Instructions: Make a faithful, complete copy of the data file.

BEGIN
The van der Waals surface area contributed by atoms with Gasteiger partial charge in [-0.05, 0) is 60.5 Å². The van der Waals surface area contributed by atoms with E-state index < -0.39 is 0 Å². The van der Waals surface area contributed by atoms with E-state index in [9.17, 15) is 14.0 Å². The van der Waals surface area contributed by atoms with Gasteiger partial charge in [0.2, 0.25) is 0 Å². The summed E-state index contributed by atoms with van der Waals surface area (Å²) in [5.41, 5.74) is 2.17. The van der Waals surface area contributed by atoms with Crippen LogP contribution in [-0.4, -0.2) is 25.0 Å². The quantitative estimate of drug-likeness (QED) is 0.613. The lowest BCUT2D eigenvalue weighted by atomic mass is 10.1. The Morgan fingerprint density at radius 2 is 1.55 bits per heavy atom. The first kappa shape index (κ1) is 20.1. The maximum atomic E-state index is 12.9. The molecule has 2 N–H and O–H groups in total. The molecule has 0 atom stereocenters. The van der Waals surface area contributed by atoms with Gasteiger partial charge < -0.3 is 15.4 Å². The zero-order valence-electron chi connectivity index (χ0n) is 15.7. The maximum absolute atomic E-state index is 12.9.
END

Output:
The van der Waals surface area contributed by atoms with Gasteiger partial charge in [-0.05, 0) is 60.5 Å². The van der Waals surface area contributed by atoms with E-state index < -0.39 is 0 Å². The van der Waals surface area contributed by atoms with E-state index in [9.17, 15) is 14.0 Å². The van der Waals surface area contributed by atoms with Gasteiger partial charge in [0.2, 0.25) is 0 Å². The summed E-state index contributed by atoms with van der Waals surface area (Å²) in [5.41, 5.74) is 2.17. The van der Waals surface area contributed by atoms with Crippen LogP contribution in [-0.4, -0.2) is 25.0 Å². The quantitative estimate of drug-likeness (QED) is 0.613. The lowest BCUT2D eigenvalue weighted by atomic mass is 10.1. The Morgan fingerprint density at radius 2 is 1.55 bits per heavy atom. The first kappa shape index (κ1) is 20.1. The maximum atomic E-state index is 12.9. The molecule has 2 N–H and O–H groups in total. The molecule has 0 atom stereocenters. The van der Waals surface area contributed by atoms with Gasteiger partial charge < -0.3 is 15.4 Å². The zero-order valence-electron chi connectivity index (χ0n) is 15.7. The maximum absolute atomic E-state index is 12.9.